It is naive and wrong to think increasing domestic oil and gas production is the answer to the UK energy crisis, says Chris Stark of the Climate Change Committee
Ending new UK oil and gas production is credible and would send a clear signal to the world that the country is serious about meeting global temperature goals, according to the UK government’s climate advisers.
But the Climate Change Committee (CCC) stopped short of urging an end to issuing new oil and gas exploration licences, calling instead for a tightening of proposed government tests to decide whether new projects are compatible with climate targets.
The independent group also said it wanted to “bust the myth” that drilling for more oil and gas was the answer to the current shock of high energy prices, as some have suggested. Chris Stark, the chief executive of the CCC, said those advocating ramping up UK production are “naive” because it will take too long and won’t change what consumers pay because prices are set internationally.
“The very best way to shelter ourselves from the kind of price volatility we are seeing is to pursue net zero,” says Stark. “It’s a winning strategy for the climate; it’s also a very good strategy for energy security.”
In a letter to the UK business secretary Kwasi Kwarteng today, the CCC said there should be a “presumption against exploration” and that ending new exploration would send a “clear signal” the UK is committed to the goal of keeping the world’s temperature below 1.5°C above pre-industrial levels. “We think an end to UK production is credible,” says Stark.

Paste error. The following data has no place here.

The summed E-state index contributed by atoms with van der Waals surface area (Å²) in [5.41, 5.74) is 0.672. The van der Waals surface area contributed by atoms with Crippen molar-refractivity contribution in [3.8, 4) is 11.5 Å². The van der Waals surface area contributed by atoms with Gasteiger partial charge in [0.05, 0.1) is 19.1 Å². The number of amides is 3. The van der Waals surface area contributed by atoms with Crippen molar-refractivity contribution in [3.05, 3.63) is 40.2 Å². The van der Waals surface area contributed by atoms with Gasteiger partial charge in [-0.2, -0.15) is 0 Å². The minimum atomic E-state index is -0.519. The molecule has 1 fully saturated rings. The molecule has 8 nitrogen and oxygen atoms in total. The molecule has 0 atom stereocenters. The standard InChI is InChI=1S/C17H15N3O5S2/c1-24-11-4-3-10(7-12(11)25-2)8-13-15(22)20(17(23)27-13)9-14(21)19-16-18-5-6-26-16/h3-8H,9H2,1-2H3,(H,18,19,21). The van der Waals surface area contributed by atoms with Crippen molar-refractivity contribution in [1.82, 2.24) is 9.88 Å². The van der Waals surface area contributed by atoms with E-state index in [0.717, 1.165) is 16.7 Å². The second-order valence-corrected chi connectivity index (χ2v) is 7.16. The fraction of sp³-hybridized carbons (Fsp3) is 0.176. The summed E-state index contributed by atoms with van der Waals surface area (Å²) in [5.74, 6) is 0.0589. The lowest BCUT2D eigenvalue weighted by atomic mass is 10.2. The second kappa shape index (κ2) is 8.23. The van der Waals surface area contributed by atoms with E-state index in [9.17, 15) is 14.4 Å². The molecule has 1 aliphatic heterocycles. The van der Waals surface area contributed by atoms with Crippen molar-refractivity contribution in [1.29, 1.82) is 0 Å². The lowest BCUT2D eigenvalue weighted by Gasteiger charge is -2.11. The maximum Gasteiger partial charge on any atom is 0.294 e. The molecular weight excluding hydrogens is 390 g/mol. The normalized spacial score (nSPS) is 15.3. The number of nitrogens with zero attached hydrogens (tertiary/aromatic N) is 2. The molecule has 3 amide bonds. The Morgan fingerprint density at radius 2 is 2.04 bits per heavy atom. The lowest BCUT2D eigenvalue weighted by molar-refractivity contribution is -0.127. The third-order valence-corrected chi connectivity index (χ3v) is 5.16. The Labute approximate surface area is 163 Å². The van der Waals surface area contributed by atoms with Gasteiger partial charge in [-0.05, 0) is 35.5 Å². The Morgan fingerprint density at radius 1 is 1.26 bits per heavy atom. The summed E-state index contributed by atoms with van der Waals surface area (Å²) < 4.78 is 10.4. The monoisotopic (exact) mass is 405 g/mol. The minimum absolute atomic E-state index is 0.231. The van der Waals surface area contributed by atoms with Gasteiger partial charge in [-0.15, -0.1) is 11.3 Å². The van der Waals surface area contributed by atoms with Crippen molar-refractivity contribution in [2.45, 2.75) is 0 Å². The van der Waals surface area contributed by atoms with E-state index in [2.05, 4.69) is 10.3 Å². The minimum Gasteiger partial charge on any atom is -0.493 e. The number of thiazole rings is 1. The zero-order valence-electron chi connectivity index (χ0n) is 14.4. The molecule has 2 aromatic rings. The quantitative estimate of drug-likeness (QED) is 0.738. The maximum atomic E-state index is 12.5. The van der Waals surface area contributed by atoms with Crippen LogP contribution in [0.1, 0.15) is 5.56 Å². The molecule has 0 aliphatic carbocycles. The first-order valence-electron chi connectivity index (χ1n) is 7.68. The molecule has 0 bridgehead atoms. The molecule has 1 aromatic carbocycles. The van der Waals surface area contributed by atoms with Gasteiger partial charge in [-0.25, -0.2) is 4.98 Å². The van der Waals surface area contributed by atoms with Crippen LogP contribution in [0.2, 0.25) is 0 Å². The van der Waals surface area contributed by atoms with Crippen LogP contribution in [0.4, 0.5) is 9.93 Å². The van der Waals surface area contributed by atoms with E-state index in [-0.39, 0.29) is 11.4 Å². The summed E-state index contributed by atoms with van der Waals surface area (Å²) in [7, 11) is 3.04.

However, the advisers said they couldn’t tell the government to stop approving new fields because the impact of such a move on global oil and gas production was too unclear and there are energy security and job issues that are beyond the CCC’s remit and are for politicians to consider.
The Department for Business, Energy and Industrial Strategy has proposed a series of tests for future oil and gas licensing, called the climate compatibility checkpoint, for which a government consultation ends on Monday. These tests are welcome but need to be stronger, the letter said.
One improvement, it said, would be to make approval conditional on projects cutting their operational carbon emissions by 66 per cent on 2018 levels by 2030, a deeper cut than the 50 per cent proposed by industry and a regulator, the Oil and Gas Authority. The committee also suggests extending the tests to cover projects that have already been licensed but haven’t yet been consented, a later development stage that allows rigs to be built.
The question of whether the UK should block future oil and gas projects came under scrutiny at the COP26 climate summit in Glasgow last November, when countries including France and Ireland formed an alliance pledging a ban on production. Scotland’s first minister, Nicola Sturgeon, said she was considering joining the coalition, although oil and gas licensing powers aren’t devolved to Scotland.
The UK government was contacted for comment about the CCC letter.
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